DONEGAL hotels and guesthouses have renewed their call on the Government to retain the nine per cent tourism VAT rate in response to very challenging economic headwinds facing the sector over the next 12 months.
General Manager at the Sandhouse Hotel in Rossnowlagh, Paul Diver, has deep concerns about the impact the proposed VAT increase would have on an industry still recovering from the pandemic.
He added that it will undoubtedly lead to job losses in Donegal.
Mr Diver who also represents the Irish Hotel Federation Donegal Branch told the Donegal News that the costs of running a hotel are increasing continuously, “almost on a daily basis”.
“Hotels have tried as much as possible to bear that cost but if the VAT rate goes up hotels just won’t be able to bear it, that will have to be added on to the customer,” he explained.
This will have devastating repercussions as the county will then be tarred as an “expensive place to holiday”.
“We are still competing very much with Northern Ireland, we are trying to get business to come here but if our prices go up by 4 or 5 per cent we just won’t be competitive anymore,” he said.
Mr Diver added that they aren’t seeing the same volume of business from the north as they would have seen back in 2019.
He explained how the current nine per cent vat rate allowed hoteliers to absorb a lot of the costs over the last couple of years, and it meant hotels were able to avoid increases, maintain their prices and remain competitive for overseas visitors.
But unfortunately the proposed 13.5 per cent VAT would be the third highest in Europe, which is higher than 29 other countries that the Irish industry is competing with. “This is not feasible,” he added.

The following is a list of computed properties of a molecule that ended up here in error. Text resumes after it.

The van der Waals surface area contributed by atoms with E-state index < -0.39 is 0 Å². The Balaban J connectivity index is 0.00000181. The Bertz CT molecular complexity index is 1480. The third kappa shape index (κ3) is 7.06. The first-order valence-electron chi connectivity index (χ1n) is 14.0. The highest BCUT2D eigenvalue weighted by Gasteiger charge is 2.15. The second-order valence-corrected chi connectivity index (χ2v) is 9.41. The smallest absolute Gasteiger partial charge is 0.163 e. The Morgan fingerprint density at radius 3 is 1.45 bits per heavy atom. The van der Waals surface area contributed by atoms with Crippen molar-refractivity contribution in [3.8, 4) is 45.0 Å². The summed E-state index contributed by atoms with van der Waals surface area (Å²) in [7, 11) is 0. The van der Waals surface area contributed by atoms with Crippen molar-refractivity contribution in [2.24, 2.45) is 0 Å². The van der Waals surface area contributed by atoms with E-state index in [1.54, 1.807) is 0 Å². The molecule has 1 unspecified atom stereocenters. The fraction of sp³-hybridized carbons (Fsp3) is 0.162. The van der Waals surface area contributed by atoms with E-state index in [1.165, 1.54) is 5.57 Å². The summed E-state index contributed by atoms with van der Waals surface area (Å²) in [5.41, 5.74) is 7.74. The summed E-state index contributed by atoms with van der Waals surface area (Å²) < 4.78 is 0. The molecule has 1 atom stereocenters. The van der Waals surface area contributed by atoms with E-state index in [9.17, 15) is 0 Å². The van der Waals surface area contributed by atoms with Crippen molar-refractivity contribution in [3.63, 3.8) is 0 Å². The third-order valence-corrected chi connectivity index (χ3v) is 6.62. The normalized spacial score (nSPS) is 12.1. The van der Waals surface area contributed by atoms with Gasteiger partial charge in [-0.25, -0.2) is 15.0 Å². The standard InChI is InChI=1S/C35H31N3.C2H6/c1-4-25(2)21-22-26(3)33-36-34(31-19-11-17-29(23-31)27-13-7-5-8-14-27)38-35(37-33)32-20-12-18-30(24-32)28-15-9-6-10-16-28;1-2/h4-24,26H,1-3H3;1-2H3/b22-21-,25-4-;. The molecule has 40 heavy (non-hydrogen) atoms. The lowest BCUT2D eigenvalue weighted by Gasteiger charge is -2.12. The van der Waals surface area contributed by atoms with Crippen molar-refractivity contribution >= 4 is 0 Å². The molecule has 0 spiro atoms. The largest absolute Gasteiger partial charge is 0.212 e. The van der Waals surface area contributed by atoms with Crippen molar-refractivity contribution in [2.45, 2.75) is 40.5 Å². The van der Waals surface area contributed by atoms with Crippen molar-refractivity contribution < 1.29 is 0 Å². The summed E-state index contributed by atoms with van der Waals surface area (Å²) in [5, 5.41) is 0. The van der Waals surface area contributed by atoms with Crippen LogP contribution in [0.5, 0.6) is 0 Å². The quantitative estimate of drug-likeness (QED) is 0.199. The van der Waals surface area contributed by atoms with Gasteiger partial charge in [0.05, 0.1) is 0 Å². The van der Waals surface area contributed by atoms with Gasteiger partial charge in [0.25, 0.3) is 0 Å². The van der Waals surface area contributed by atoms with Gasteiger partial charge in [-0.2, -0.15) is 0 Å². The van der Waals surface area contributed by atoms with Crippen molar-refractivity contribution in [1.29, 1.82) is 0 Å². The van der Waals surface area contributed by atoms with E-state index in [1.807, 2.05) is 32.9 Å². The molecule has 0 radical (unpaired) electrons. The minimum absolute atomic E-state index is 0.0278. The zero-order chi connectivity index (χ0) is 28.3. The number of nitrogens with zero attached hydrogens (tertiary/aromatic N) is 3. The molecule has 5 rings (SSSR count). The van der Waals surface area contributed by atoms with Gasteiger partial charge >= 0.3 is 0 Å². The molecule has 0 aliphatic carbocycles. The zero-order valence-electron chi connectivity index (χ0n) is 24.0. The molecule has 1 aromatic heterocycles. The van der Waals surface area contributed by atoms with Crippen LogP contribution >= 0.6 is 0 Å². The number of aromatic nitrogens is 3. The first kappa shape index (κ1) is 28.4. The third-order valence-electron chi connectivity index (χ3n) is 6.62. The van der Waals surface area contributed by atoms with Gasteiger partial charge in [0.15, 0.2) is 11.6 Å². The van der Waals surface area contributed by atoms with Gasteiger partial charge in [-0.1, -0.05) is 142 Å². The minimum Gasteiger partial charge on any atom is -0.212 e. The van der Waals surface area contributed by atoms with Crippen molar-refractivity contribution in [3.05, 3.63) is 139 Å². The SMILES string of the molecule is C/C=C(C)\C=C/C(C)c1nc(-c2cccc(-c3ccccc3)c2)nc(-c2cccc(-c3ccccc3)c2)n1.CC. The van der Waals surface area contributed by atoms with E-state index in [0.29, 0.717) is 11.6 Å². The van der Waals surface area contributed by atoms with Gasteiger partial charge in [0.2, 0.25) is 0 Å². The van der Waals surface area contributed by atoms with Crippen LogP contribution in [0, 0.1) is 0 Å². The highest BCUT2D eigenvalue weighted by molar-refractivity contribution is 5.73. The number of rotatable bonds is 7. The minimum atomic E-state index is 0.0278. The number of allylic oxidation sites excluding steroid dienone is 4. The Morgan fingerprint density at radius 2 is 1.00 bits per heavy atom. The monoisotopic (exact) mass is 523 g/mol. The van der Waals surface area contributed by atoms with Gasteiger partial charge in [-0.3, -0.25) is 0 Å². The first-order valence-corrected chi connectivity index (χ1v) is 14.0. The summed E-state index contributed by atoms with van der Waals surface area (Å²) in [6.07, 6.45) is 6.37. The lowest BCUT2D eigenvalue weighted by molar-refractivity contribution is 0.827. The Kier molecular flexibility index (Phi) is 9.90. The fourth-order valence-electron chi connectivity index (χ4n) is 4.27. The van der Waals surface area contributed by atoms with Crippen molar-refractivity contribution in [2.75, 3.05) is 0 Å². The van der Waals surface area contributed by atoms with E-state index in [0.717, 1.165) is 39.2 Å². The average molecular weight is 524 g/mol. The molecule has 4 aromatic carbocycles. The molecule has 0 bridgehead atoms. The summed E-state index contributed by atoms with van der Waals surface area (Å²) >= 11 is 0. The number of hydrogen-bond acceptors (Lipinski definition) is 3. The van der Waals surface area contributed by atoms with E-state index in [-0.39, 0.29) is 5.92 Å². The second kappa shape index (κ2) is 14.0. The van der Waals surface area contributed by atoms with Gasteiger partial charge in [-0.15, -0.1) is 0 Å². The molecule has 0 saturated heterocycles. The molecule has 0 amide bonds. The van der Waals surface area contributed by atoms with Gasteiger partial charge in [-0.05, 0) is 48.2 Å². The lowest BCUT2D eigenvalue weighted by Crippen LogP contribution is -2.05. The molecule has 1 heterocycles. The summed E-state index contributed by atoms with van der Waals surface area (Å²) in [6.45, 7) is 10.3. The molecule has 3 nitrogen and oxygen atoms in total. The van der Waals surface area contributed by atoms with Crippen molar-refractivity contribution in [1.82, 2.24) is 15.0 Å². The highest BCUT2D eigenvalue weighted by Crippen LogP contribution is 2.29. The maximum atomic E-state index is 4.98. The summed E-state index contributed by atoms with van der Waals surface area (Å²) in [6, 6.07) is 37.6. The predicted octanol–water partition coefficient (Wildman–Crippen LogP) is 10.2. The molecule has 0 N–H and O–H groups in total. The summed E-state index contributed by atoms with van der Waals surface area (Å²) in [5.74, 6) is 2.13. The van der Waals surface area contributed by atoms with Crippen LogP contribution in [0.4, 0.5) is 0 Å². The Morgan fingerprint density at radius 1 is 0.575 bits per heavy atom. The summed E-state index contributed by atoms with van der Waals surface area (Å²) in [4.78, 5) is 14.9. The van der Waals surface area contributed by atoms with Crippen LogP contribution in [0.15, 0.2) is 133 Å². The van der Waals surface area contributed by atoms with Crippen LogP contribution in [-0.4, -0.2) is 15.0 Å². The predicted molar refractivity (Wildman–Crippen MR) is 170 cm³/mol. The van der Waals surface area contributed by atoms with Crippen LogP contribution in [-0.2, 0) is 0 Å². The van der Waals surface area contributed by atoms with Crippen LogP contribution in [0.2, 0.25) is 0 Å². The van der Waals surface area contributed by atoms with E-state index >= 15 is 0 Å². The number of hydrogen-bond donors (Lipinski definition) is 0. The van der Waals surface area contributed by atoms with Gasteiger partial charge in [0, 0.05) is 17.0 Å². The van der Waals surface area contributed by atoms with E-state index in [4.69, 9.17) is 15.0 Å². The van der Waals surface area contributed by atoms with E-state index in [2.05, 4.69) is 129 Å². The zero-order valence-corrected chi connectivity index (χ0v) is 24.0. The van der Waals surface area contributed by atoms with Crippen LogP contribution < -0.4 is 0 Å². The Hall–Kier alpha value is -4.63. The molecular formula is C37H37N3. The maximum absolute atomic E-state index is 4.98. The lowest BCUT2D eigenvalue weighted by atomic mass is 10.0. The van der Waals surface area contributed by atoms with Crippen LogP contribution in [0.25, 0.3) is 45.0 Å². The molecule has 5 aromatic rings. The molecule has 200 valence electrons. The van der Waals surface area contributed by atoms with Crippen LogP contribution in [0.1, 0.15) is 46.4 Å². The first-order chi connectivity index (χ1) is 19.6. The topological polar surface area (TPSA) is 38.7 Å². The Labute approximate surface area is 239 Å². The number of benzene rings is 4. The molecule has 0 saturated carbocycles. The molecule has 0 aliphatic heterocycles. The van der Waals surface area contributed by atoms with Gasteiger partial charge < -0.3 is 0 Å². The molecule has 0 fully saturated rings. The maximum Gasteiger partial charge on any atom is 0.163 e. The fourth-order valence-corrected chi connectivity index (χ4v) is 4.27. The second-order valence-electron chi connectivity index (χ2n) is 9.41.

Mr Diver explained how the reintroduction “couldn’t have come at a worse time”, not only because of the rising cost of living but because it comes at the start of the tourism season.
“In cities they have business 12 months of the year but here in Donegal we have a very short, but very important tourism season that starts at the end of March,” he said.
Tourism is one of the largest employers in Donegal, “it employs people in every corner of the county, from Dunfanaghy to Dungloe, in every town and village there are people employed in tourism.”
He went on to explain how there is a huge knock on affect when someone comes to stay in a hotel for a weekend as it ripples out into the wider economy.
The tourist will visit the local shops to buy the paper, they will eat a delicious dinner which has been supplied by the local fishmonger or they will wander to the local craft shop to pick up a gift.
New industry research carried out by the Irish Hotels Federation indicates that the sector is now at a crucial juncture as it wrestles with economic slowdowns in key overseas markets, escalating business costs and the impact of inflation on discretionary consumer expenditure.
The potential increase in the tourism VAT rate by the Government is a major worry for the sector, with 81 per cent of Irish hoteliers stating they are very concerned about the impact this would have on the outlook for their businesses.
Despite an uplift in tourism during the second half of 2022, hotel room occupancy remained significantly lower than pre-pandemic levels.
Another pressing challenge for the hotels sector is excessive energy costs, with 85 per cent of hotels and guesthouses very concerned about the impact this is already having on their business.
Many hotels have experienced increases of upwards of 300 per cent in energy bills compared with 2019 levels.
It is estimated that energy costs for the average hotel are now running at 10-12 per cent of total revenue compared with an average of four per cent in 2019.
Hotels have also experienced unprecedented increases across their entire cost base over the last year including average increases of 25 per cent in the cost of food supplies, beverage costs up 16 per cent, linen and laundry costs up over 30 per cent and insurance costs up 18 per cent.